Brief

Tesla building world's largest rooftop solar farm on $5B NV gigafactory

Dive Brief:

  • Tesla plans to install a 70-megawatt solar farm — the largest rooftop solar array in the world — on top of its $5 billion battery gigafactory in northern Nevada, according to The Verge.
  • Tesla maintains that its solar farm will be seven times larger than the next-biggest rooftop array and will create enough energy to power its entire operation. Excess power generated by the photovoltaic panels will be stored using the company's Powerpack product.
  • This solar strategy is an integral part of the company's stated goal of a net-zero energy facility, through which it will produce as much — or more — energy than it consumes.

Dive Insight:

Another energy-saving strategy at the gigafactory, according to 2015 statements from JB Straubel, Tesla’s chief technical officer, was to eschew natural gas pipelines in the structure's design so that there could be no future possible concessions regarding the company's no-emissions policy. 

Construction on the Nevada gigafactory — expected to be fully functional in 2018 — is progressing, and battery production is already underway. It is widely believed that the solar panels Tesla will use to build its rooftop solar farm will come from SolarCity, which Tesla purchased last year. Soon after the acquisition, Tesla CEO Elon Musk announced that SolarCity would begin to market a relatively low-cost solar roof shingle that mimicked the look of high-end slate and terra cotta roofs, removing the aesthetic barrier of traditional, industrial-looking solar shingles and panels.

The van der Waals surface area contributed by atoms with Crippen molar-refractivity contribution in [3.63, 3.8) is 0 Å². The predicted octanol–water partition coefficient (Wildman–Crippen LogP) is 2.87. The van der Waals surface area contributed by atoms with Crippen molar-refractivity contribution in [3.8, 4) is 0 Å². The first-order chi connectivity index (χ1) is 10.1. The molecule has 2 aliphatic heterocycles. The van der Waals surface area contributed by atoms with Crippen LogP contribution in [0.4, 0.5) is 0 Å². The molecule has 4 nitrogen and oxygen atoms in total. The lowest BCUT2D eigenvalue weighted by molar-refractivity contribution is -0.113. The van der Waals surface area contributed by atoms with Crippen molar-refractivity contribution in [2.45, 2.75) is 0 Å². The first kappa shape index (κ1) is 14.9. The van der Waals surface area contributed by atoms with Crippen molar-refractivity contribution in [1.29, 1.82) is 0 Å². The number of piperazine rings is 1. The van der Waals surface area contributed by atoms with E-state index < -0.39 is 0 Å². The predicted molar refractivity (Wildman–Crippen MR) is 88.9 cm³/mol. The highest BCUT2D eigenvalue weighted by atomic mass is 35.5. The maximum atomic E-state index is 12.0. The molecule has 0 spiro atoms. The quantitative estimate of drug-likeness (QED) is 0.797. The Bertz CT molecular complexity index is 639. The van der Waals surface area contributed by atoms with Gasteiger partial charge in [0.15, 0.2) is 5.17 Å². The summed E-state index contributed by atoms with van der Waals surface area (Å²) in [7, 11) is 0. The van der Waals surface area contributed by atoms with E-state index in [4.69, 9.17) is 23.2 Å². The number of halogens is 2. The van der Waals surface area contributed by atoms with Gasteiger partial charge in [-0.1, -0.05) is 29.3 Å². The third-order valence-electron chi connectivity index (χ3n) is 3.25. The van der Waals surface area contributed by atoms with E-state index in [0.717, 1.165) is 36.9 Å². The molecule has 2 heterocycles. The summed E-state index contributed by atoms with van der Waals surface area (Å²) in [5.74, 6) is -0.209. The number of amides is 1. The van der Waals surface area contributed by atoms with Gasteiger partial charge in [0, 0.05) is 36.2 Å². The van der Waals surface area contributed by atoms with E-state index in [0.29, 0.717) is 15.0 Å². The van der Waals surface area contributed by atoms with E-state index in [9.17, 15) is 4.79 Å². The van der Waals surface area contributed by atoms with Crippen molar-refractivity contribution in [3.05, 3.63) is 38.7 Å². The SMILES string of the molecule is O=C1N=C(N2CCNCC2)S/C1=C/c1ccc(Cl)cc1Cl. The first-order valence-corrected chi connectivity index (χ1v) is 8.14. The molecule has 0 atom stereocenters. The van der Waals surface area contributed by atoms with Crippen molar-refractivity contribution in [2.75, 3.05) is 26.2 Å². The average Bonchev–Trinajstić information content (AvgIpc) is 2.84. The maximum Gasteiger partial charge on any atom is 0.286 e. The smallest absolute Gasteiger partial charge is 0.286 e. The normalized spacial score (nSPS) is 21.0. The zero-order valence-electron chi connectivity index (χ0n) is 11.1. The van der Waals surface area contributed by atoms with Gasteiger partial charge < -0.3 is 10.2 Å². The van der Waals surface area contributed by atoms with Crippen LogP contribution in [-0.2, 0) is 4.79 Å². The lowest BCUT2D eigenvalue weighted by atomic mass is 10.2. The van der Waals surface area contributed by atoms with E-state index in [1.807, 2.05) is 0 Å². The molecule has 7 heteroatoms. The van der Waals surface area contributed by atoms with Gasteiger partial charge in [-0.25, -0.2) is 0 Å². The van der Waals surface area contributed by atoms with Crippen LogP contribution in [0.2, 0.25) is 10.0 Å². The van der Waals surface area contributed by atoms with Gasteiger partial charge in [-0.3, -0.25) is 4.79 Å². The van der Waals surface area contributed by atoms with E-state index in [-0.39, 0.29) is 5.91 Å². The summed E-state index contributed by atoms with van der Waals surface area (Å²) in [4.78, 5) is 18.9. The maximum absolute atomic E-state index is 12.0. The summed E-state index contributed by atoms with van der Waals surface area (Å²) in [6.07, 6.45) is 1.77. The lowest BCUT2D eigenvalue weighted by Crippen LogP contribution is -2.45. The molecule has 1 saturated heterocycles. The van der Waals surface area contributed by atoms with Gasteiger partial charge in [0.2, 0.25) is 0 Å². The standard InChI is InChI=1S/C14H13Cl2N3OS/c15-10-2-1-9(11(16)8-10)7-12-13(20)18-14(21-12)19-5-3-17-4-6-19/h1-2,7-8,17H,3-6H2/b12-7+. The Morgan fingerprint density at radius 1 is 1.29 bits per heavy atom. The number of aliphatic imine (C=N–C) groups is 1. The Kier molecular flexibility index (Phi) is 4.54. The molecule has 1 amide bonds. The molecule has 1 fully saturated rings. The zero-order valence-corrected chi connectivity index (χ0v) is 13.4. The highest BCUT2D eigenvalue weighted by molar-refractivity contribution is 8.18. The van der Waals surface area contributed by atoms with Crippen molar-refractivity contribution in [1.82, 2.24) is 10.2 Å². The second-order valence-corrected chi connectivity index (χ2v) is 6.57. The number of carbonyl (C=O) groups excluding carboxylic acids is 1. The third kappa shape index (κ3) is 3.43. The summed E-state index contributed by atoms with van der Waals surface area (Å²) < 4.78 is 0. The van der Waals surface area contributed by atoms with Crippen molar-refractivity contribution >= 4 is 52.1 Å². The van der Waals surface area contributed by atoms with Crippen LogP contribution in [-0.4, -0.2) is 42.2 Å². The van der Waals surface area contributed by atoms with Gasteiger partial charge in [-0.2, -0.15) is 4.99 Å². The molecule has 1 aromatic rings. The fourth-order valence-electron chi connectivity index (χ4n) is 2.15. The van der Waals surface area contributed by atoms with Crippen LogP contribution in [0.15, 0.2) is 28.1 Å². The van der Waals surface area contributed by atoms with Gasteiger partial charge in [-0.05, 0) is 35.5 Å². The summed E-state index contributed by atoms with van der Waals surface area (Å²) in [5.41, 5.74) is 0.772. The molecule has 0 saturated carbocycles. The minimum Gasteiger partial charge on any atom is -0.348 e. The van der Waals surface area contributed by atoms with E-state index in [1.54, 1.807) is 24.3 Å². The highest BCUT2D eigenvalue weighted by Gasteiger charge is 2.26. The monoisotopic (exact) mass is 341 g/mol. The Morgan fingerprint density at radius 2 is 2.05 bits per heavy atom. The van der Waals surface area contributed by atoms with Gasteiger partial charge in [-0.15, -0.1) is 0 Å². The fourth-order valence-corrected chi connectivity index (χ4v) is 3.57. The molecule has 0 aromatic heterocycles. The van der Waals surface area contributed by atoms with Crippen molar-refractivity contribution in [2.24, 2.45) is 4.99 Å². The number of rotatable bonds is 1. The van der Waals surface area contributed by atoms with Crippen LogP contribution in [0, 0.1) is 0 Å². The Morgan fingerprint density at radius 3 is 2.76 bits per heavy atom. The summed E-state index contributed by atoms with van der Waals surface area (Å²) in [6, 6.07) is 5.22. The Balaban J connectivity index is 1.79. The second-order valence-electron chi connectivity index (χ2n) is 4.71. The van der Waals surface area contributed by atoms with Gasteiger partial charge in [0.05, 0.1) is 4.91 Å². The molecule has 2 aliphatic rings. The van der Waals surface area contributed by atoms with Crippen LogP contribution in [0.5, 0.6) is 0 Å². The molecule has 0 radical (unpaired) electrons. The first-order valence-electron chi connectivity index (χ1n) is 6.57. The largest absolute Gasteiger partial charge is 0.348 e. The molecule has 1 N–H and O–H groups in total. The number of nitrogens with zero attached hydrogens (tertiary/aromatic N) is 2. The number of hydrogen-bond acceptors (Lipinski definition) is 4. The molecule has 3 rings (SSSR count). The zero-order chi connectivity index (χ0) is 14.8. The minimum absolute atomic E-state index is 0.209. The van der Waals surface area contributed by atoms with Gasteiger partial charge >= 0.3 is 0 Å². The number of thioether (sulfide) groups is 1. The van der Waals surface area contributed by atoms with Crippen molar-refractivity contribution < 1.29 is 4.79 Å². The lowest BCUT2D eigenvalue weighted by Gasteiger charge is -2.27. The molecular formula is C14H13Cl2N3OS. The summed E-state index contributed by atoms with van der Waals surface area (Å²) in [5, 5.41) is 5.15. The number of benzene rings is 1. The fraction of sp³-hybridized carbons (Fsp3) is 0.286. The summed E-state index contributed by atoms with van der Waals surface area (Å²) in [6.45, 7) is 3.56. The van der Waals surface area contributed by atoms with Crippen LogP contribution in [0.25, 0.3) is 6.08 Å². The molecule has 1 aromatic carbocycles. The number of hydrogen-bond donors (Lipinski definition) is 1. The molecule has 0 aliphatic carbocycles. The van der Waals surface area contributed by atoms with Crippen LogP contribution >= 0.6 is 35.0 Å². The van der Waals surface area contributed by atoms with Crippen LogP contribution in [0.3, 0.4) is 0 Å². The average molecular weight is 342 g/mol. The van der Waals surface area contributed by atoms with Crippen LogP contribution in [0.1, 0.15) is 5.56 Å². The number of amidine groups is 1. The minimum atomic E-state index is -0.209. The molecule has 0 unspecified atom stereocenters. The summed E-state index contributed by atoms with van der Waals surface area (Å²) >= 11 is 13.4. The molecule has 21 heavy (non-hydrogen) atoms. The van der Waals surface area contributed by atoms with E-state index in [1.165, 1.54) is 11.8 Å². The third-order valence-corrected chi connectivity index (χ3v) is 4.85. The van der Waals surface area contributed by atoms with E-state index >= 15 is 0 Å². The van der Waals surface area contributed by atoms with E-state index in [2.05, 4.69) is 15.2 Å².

Tesla's solar ambitions, however, extend far beyond the U.S. and solar rooftops. In November, TechCrunch reported that Tesla and SolarCity were behind a solar microgrid project — funded by the Environmental Protection Agency, the Department of the Interior and the American Samoa Economic Development Authority — that aims to eliminate the island’s reliance on costly diesel generators by providing 72 hours of full power from a solar array that recharges with seven hours of sunlight.

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Filed Under: Commercial Building Green Building Corporate News
Top image credit: Flickr user jurvetson